- Serratus anterior pain syndrome is chronic pain arising from the muscles on one or both sides of the chest (below the armpits) and around the shoulder blades caused by repetitive sprints, lifting heavy objects sideways or chronic coughing. The pain is aggravated by lifting the arms, deep breathing and coughing.
Nerve pain in the UPPER BACK is usually caused by bulging or herniated discs in the neck spine. Symptoms include pain, tingling and numbness in the lower neck and in one or, rarely, in both, shoulders and arms. Pain can be triggered by bending the neck or moving an arm.
Nerve pain in the LOWER BACK is usually caused by bulging or herniated discs in the lumbar spine. Symptoms, known as sciatica, include pain in the lower back, buttock and leg, usually on one side. The pain becomes worse during prolonged sitting and is relieved by walking.
Shingles, which is reactivation of the Herpes zoster virus in one of the spinal nerves, causes pain, followed (after several days or few weeks) by red, itchy and burning rash in the form of a stripe that travels around the chest, usually only on one side. The condition usually heals on its own within a month.
Bone pain in the back can arise from the spine, shoulder blades, ribs and pelvic bones.
Spine pain in the lower back can be due to an inflammation of the spinal joints (ankylosing spondylitis), mostly in younger males. Pain anywhere in the spine can arise from broken vertebra due to an injury or osteoporosis or due to cancer metastases into the spine.
Rib pain which is more likely felt on either side of the chest rather than in the back, occurs in a rib fracture. The pain is severe and aggravated by moving the torso and arms and by deep breathing.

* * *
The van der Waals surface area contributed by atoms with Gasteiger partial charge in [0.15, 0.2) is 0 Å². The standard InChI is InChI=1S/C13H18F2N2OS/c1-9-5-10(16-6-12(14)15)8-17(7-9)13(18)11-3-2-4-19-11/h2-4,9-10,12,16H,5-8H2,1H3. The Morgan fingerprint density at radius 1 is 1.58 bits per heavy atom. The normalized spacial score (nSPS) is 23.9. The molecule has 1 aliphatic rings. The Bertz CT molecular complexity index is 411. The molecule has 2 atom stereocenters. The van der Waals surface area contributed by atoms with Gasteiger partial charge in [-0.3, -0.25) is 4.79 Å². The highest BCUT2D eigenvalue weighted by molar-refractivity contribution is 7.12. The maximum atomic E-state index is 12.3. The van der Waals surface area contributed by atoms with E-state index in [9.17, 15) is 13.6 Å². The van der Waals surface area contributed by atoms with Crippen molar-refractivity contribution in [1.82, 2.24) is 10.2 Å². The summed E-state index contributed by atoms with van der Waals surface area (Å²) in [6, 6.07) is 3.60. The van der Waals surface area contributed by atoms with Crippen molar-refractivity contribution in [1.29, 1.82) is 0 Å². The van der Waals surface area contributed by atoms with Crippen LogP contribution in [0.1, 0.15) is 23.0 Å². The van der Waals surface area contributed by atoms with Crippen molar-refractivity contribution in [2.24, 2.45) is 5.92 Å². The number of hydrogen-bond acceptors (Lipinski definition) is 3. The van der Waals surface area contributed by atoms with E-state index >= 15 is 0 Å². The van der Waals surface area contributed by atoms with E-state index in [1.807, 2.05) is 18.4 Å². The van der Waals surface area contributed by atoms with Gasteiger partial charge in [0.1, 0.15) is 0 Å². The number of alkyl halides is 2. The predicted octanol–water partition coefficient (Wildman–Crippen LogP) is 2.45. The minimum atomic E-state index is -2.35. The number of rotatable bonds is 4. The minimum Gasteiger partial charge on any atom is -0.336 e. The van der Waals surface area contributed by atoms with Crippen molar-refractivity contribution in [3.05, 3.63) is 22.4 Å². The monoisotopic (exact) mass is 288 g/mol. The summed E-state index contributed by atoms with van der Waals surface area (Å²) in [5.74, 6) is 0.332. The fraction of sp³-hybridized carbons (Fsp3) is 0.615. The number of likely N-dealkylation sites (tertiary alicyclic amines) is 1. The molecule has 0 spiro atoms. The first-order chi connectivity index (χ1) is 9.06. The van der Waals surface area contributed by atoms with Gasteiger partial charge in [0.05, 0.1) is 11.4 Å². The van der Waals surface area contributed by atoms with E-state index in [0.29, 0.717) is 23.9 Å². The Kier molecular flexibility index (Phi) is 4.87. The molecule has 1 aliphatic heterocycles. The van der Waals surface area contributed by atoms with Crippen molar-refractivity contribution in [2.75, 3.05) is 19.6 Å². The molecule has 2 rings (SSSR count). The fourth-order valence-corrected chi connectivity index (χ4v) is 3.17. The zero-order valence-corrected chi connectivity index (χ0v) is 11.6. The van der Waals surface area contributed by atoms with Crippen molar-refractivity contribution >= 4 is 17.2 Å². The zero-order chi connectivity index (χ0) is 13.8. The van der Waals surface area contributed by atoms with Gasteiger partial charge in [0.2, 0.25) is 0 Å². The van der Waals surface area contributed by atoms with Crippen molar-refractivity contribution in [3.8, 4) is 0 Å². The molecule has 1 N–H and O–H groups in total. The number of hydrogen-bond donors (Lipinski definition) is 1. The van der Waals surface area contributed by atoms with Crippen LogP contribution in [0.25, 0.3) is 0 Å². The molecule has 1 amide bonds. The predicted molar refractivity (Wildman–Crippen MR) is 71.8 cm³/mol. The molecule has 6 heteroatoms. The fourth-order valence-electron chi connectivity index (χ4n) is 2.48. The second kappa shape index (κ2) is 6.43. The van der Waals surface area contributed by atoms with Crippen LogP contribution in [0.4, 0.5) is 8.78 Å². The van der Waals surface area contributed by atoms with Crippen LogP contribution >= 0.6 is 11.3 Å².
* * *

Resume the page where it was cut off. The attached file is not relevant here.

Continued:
Shoulder blade pain very rarely arises from the actual shoulder blade, for example from broken shoulder blade due to a fall on the back from the height or from rare tumors. What is often refered as shoulder blade pain is usually pain from the surrounding muscle tendons or from the chest or abdominal organs (see below).
Kidney pain can be felt in the middle back, at the bottom of your rib cage, few inches away from the spine on one or both sides. The pain can be triggered by gentle tapping over a kidney with a fist, but usually not by moving.
Examples of causes of acute kidney pain:
- Kidney infection (pyelonephritis) can cause dull pain over one or both kidneys. Typical associated symptoms include fever, nausea, frequent urination and cloudy and smelly urine.
- Kidney expansion (hydronephrosis), for example, due to a stone blocking the ureter can cause severe pain. A palpable lump on one or both sides can appear.
- Obstruction of the ureteropelvic junction (UPJ)--a part of the ureter just below the kidney--can cause pain triggered by drinking a large amount of water.
NOTE: Kidney stone pain usually occurs in the lower back or lower abdomen or in the groin rather than in the kidney area, because kidney stones typically lodge in one of the ureters not in the kidneys.
Examples of causes of chronic kidney pain:
- Kidney inflammation (glomerulonephritis or interstitial nephritis) can be associated with foamy urine.